Good morning, friends,
Today’s newsletter is in solidarity with everyone whose institutions are expecting things to be back to normal this fall, and especially to everyone whose health, home, or family situation makes normal impossible.
It’s also in solidarity with everyone who is trying to eke out a little bit of space away from everything before the fall begins.
Hannah for the VFC
Academic Tarot Party: Friday, Aug 6
Join the VFC for a virtual academic tarot party this Friday, August 6 at 5pm et. We’ll talk about feelings and ask hard questions about our own futures and the future of higher education.
Email firstname.lastname@example.org for the Zoom info. This is a recurring event, to be held on the first Friday of every month.
International Student Advocacy
In case you missed it, the VFC’s international student team took over our last newsletter to update you on their work. Want to help? Read the newsletter, take the survey, and share it with the students you know.
Writing Round up
Teaching during the pandemic has been an exercise in balancing the utterly mundane with the profoundly traumatic—the sort of things that alter your soul.
Our university—like most—was designed around a model of education that has remained fairly constant for hundreds of years. But many schools and educators are currently looking at this model with fresh eyes. The potential disruption posed by online learning allows us to question how time, space, expertise, accreditation, and student agency may also change within higher education. Many parts of the undergraduate experience are ripe for reinvention.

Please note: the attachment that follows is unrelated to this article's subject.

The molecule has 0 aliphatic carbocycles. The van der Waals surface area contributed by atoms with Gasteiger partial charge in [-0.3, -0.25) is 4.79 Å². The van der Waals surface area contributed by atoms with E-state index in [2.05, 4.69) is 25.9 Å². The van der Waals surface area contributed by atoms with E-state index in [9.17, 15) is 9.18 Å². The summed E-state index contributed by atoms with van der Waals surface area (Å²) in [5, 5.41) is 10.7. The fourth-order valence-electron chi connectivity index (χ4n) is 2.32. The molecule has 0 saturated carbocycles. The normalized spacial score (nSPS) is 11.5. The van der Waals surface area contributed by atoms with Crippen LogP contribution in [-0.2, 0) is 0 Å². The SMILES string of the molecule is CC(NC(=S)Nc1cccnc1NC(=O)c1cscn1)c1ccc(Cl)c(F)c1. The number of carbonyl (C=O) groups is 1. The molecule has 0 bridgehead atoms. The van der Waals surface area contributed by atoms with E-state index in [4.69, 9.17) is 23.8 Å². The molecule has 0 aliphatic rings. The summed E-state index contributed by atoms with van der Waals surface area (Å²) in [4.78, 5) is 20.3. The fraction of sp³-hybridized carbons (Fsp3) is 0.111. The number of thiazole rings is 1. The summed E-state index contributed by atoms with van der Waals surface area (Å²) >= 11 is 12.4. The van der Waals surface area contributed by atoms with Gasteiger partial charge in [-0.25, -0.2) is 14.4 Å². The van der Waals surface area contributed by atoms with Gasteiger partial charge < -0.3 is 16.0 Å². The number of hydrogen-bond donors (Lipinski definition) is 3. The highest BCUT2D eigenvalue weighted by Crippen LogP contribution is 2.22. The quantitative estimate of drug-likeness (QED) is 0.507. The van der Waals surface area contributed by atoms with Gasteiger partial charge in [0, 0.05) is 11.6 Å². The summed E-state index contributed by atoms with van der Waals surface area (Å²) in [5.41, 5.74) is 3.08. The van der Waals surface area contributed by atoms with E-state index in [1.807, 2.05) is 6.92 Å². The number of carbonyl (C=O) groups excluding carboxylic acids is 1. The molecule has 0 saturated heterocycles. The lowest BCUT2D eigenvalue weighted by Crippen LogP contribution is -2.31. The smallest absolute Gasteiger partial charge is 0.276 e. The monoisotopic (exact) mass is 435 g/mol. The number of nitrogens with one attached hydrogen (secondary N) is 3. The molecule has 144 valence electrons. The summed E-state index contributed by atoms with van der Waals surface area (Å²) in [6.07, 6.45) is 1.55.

I'm a geriatric millennial and things have not gone as planned. I misguidedly got a Ph.D in the humanities. I had a series of fraught relationships with people who had avoidant attachment styles. I was hospitalized for a nervous breakdown.
As an undergraduate student, I yearned to better understand the world we lived in. I gravitated to topics that assessed how Black people encountered violence, and the strategies Black women, men, and children used to resist and survive.
The unwritten rule seems to be that book writing is something you do if you’re a historian in academia, ideally on the tenure track at a place that will support you as you write (but certainly not always). Take a job outside of academia–in my case, teaching at an independent K-12 school–and you’ll rarely get asked about your dissertation or whether you’ll write a book. But book writing isn’t just for those seeking tenure or tenure-track jobs: while many history PhDs might not have the interest, it’s still possible to write and publish your book outside of academia.